Publish date29 Jun 2020 - 12:08
Story Code : 467557

Iran raps US sanctions, no access to medication for victims of chemical attacks

Iran’s Foreign Ministry has issued a new tweeter message on anniversary of chemical attack against the Iranian city of Sardasht by former Iraqi dictator Saddam Hussein to censure the US-imposed sanctions against the Islamic Republic which blocks access to the necessary medication for victims of the attack.
Iran raps US sanctions, no access to medication for victims of chemical attacks
The Ministry made the remarks in a tweet on Sunday on the occasion of the National Day of Countering Chemical and Microbial Weapons.

“Today, through its inhumane sanctions, the United States is preventing (export of) the medicine needed for chemical (warfare) victims; the drugs needed for other victims as well as the drugs needed for various patients,” the ministry said.

In a video conference held on Saturday to mark a deadly chemical attack by former Iraqi dictator Saddam Hussein on the Iranian city of Sardasht in West Azarbaijan Province in 1987, Iran’s Foreign Minister Mohammad Javad Zarif said the United States has failed to observe any human rights principles, either by providing chemical weapons to Iraq against Iran or imposing sanctions and pursuing economic terrorism against the Iranian people.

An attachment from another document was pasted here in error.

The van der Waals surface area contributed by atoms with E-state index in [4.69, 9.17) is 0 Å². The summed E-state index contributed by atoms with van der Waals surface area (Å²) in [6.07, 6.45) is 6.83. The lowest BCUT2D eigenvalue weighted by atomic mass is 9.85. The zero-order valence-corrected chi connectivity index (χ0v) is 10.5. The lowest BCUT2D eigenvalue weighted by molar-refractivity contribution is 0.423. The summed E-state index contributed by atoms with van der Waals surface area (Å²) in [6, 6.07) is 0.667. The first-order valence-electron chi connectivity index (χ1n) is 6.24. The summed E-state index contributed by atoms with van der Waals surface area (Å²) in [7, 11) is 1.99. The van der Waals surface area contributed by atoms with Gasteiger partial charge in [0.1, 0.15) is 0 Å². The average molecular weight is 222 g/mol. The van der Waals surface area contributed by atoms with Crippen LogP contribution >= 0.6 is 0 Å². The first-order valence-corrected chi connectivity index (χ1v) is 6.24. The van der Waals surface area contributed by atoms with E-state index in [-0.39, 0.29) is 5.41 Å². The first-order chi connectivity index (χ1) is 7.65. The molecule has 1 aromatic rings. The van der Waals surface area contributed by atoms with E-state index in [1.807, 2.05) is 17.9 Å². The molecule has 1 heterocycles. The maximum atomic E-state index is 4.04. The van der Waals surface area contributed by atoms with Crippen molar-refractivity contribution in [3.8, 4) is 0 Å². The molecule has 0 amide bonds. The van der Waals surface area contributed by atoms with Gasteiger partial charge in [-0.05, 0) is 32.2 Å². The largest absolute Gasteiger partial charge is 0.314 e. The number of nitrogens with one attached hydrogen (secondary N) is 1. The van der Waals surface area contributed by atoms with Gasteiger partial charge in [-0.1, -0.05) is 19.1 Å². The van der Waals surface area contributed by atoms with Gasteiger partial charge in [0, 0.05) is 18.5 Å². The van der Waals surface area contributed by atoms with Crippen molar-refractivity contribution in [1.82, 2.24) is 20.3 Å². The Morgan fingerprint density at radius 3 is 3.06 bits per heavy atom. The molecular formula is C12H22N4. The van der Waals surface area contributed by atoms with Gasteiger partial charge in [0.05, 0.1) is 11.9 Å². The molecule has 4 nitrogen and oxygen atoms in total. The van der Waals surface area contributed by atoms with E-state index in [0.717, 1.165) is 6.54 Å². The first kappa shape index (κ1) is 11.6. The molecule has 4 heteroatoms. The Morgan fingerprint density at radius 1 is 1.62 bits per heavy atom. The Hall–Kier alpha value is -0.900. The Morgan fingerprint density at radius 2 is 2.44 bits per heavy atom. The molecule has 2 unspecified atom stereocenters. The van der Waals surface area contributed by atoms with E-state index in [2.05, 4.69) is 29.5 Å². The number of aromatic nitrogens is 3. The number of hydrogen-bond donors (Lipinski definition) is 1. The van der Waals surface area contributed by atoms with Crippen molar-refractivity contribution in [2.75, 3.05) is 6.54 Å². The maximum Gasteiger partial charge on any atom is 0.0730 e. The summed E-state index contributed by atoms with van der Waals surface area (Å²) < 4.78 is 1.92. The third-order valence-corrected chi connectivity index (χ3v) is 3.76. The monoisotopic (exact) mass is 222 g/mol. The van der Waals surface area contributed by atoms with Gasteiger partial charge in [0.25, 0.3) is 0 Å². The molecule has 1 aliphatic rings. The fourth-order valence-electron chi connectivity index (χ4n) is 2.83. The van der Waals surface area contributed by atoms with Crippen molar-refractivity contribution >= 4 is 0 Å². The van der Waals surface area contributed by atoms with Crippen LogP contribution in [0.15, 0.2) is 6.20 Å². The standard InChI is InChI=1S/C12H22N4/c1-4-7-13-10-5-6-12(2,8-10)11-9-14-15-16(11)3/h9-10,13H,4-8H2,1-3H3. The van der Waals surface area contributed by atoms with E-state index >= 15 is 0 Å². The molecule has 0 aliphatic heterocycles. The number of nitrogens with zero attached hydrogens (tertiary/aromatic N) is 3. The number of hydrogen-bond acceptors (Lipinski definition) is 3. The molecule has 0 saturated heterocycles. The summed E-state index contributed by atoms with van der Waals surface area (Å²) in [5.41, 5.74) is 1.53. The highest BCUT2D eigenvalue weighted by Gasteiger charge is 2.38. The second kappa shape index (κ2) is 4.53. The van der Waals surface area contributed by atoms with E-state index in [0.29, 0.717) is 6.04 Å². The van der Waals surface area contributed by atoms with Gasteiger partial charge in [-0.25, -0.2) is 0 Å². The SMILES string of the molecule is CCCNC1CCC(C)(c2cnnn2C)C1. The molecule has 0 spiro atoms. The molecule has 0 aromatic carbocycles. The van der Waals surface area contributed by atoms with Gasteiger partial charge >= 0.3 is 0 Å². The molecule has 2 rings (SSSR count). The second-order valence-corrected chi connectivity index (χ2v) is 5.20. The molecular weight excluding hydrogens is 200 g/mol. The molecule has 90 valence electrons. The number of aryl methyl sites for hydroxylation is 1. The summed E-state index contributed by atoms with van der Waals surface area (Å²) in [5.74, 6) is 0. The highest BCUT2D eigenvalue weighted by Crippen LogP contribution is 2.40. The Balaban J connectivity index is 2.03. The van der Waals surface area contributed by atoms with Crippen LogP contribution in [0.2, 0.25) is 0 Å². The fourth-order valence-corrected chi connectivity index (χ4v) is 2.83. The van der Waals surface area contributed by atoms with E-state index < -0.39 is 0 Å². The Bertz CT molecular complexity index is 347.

“Even in the battle against the coronavirus and the recent catastrophic pandemic which has affected the entire world…the US government is continuing this path,” he said.

The United States, Britain, Germany, Italy, and the Netherlands were among the countries that provided Saddam Hussein’s Ba’athist Iraq with the equipment and material to build chemical weapons.

Iraq made the most of its acquisitions by launching over 350 large-scale chemical attacks along the Iran-Iraq border between 1980 and 1988 on soldiers and civilians alike, using mustard gas, and the nerve agents VX, Tabun, and Sarin.
This left Iran with over 107,000 victims, 2,600 of whom died at the time. Over 45,000 others were left in permanent need of relief aid provided by Iran’s Veterans and War Victims Foundation.

Sardasht was only one of the civilian areas to experience the devastating effects of mustard gas and nerve agents.
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